kirk

INXS plays the hits & more at the Ogden Theatre

As I eagerly anticipated INXS’ show at Denver’s Ogden Theatre, I will admit that I didn’t know if I was going to witness an act that was well past its prime and just going through the motions.

Mocean Worker | 'Candygram For Mowo!'

It’s been four years since we last heard from our favorite fast-talking, electro-funk, party-jams beat-maker Adam Dorn a.k.a. Mocean Worker. Since then tough economics have turned tougher, smug indie bands have become smugger and raving mad religious fanatics have grown, well, raving madder. What the world could use in these troubling times is some good ol' fashioned, happy days are here again, get up on the good foot grooves. Mocean Worker--who has built a reputation for exactly that over a ten-year plus career as a recording artist, songwriter, remixer, DJ, bassist and more--returns made to order with his sixth studio album, Candygram For Mowo!

From the opening salvo of the record’s first track "Shooby Shooby Do Yah!" in which 1930s big band horns are met by the syncopated rattle of a tambourine, it's apparent that the Mocean Worker feel-good brand is intact.  Joined by a divers cast of special guests, including Lyrics Born, Mindy Abair, Bill Frisell, Charlie Hunter, John Ellis, Hal Willner and Rahsaan Roland Kirk, Mowo! brings the funk in all manner of delectable shapes and sizes. Whether crossing swing era rave-ups with ‘70s rare groove ("Do Like Ya Like"), Les McCann meets Marvin Gaye-flavored house party, soul jazz ("Sistas & Bruthas"), North Cali hip-hop with ‘50s hard bop ("My Own Little World") or injecting deep house with Nuyorican rhythms ("Out There In The Random"), the beats are infectious, the hooks irresistible and the attitude always cheeky.

In Mocean Worker's own words, "These ain't good times, so why not have something that makes us feel good?"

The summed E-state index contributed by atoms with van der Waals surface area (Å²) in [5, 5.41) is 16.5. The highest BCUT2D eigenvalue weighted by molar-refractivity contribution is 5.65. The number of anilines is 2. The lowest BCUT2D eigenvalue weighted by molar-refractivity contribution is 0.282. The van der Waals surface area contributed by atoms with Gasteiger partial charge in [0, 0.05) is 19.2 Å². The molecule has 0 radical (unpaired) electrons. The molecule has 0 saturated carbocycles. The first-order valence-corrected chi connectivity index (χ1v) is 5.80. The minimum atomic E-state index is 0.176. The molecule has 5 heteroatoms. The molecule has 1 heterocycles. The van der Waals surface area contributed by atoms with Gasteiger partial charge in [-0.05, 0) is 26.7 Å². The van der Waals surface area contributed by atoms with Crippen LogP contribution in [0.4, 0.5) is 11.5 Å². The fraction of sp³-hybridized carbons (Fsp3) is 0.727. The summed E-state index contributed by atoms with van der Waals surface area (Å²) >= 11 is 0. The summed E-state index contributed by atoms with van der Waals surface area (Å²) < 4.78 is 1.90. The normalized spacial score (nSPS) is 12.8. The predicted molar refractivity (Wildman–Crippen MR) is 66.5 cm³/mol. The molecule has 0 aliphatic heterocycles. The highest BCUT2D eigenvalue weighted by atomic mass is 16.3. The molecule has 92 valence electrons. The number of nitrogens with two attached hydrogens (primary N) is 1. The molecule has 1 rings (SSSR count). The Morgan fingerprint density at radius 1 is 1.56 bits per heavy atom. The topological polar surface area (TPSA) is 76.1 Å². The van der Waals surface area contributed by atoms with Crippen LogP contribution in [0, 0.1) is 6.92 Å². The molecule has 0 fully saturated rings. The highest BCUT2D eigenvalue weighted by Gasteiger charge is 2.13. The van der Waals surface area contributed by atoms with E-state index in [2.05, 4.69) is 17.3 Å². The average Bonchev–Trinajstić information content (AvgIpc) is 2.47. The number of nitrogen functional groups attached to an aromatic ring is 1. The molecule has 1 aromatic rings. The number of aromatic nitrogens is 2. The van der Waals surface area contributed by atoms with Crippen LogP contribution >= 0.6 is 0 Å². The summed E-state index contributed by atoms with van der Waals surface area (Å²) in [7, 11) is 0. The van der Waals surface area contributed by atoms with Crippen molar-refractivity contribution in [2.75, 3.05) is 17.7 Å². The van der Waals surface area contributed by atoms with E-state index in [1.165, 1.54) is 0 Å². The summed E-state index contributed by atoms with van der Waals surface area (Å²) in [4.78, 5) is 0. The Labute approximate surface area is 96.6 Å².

Candygram For Mowo! is indeed what our collective sweet tooth craves.

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Candygram For Mowo! track listing:

1. Shooby Shooby Do Yah! (featuring Steven Bernstein)
2. Swagger
3. My Own Little World (featuring Lyrics Born & Mindi Abair)
4. Hoot & Hollah
5. Sistas & Bruthas (featuring Mindi Abair)
6. It Still Don’t Mean A Thing (featuring Steven Bernstein)
7. Mel’s Torment (featuring Rahsaan Roland Kirk)
8. Out There In The Random
9. Do Like Ya Like
10. Ya Damn Right
11. Say Yeah Yeah Yeah
12. Jive, Jive, Jive
13. Sho Nuff (featuring Rahsaan Roland Kirk, Bill Frisell, Charlie Hunter & Hal Willner)
14. JD

An Evening with Charlie Hunter, Thurs Sept 9 @ the Fox Theatre

As a young guitarist growing up in the San Francisco Bay Area, Charlie Hunter was looking for a way to stand out in the '80s. His primary influences were jazz great Joe Pass and the fluid Tuck Andress, (of the guitar/vocal duo Tuck & Patti), both six-string guitarists who were adept at blending bass notes into their standard guitar melodies to make themselves sound like two musicians at once. But Hunter wanted to take it one step further, and set out to find an instrument on which he could simultaneously function as both a guitarist and a bassist. For his self-titled 1993 debut CD, Hunter played a seven-string guitar for the duality effect, locking down the bottom with drummer Jay Lane and mixing melodically with saxophonist David Ellis. But on his trio's 1995 sophomore release, "Bing, Bing, Bing!," Hunter unveiled his custom-made Novax eight-string, the guitar that finally allowed him to realize his capacity. Designed by Ralph Novak, the instrument featured special frets and separate signals for its guitar and bass portions. Picking bass notes with his right thumb while fretting them with his left index finger (while at the same time fingerpicking guitar chords and single notes with his right hand's remaining four digits as he frets with his left hand's other three fingers), Hunter achieves the real sound of two-for-one.